Head, Shoulders, Knees and Toes Algorithms

Head, Shoulders, Knees and Toes, Algorithms

  • algorithms-concept-icon
  • debugging-concept-icon
  • repetition-concept-icon

Overview

In this lesson pupils create a set of instructions (an algorithm) to sing a well-known song. They also debug their algorithm and learn to use repetition.

Pupil Objectives

  • I can follow instructions.
  • I can create a sequence of instructions for people to follow (an algorithm).
  • I can find and correct errors in a sequence of instructions (I can debug an algorithm)
  • I can use repetition in a sequence of instructions

Introduction

  • Explain to the pupils that they are going to be creating the instructions for other people to follow to sing a song. If appropriate explain to the pupils that this is called an algorithm (a sequence of instructions to get something done).
  • Sing the song Head, Shoulders, Knees and Toes as a class, with actions.
  • As you do so, hold up one card at a time with an image of a body part on, and ask the pupils to touch the correct part of their body.

Main Activity

Creating and testing instructions:

  • Stick a sequence of 7 cards on the board in a random order (e.g. shoulders, eyes, head, toes, ears, knees). Explain to the pupils that these are instructions (an algorithm) to sing the song, and people can follow them.
  • Sing the first line of the song again as a class, this time following the order on the board.
  • Ask the pupils if the sequence is correct. Can they explain what is wrong with the instructions (algorithm)? For example: the order is wrong; some body parts are repeated but only appear once on the board.

Correcting the instructions:

  • Explain that the pupils need to help you to correct the instructions. If appropriate explain that this is called debugging.
  • Ask the class which body parts don’t belong in the first line, and remove them. Which body parts are repeated in the song – provide the repeated cards for knees and toes. Are any of the cards in the correct place? Ask the pupils to correct the sequence by
    swapping the cards as necessary and adding the repeated body parts.
  • In larger classes, pupils could work in small groups with their own set of cards.
  • Once the class have corrected the first line, ask them to test it. Does it work? If appropriate, remind them that they have debugged the sequence.
  • Discuss with the class which cards they need to add for the second line of the song (i.e. the repeat of the first line). What instruction could they use instead? Provide a x2 card for them to add to the board. Explain, if appropriate, that this is an example of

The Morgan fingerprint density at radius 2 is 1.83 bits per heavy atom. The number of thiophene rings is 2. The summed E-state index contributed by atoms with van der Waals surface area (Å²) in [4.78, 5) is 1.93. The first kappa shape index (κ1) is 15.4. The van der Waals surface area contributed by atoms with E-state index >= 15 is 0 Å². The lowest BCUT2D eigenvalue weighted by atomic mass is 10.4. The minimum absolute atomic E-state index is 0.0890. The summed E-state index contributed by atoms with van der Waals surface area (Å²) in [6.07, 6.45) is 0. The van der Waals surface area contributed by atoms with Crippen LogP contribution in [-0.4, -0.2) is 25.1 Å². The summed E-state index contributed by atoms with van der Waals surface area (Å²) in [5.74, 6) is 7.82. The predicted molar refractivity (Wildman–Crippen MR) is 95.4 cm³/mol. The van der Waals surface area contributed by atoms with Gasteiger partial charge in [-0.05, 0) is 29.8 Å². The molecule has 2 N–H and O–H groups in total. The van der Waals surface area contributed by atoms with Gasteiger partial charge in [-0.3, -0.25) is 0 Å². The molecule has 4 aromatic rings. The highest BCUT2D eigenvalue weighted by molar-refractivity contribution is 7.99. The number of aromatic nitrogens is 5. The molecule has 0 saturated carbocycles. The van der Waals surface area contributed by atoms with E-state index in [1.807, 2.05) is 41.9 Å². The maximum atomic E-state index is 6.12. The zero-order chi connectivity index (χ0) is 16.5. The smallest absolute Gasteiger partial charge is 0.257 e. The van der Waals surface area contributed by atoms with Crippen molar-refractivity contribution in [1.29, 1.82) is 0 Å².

repetition and this helps to make instructions shorter and easier to understand.
  • Add the last four body part cards on the next line and ask the class to debug this line as they did above. What instruction will they use for the final line? Provide a Repeat 1st line card to complete the song.

Plenary

  • Sing the song once again as a class, following the completed algorithm. Is it correct?
  • Revisit or introduce the term algorithm, as appropriate, and what it means – a sequence of instructions to get something done. Discuss with the class how they debugged the algorithm: by spotting a mistake and correcting it by removing it or swapping its position.

Differentiation

  • Support: Provide a sequence on the board for the first line that is almost correct (e.g. Heads, Knees, Shoulders, Toes, Shoulders, Toes) and ask pupils to only swap the cards that are in the wrong place. Provide a grid with the correct sequence on to match the cards to if necessary.
  • Stretch & challenge: Provide a blank card for pupils to write their own repeat x 2 version of a command on. Provide algorithms to sing other familiar songs that contain errors. Can pupils debug the algorithms?

Extension Ideas

  • Pupils can create an algorithm for an everyday task, such as brushing teeth or getting dressed using a sequence of cards or by taking their own photos and ordering.                             

Teaching Notes:

Concepts and approaches

  • The pupils create an algorithm for singing the song by placing the cards in the correct order.
  • Pupils debug their algorithm by spotting and correcting errors in the sequence.
  • Pupils use repetition to create a shorter algorithm.

Curriculum Links

  • Computing: Understand what an algorithm is. Using repetition. Debugging algorithms.
  • PSHE: Working with others.
  • Music:Listening to and singing songs

Resources

  • Body part cards
  • Repeat cards

This resource was designed in conjunction with Kim Calvert and Tom Radge, CAS Master Teachers of Computing working in special educational needs schools.

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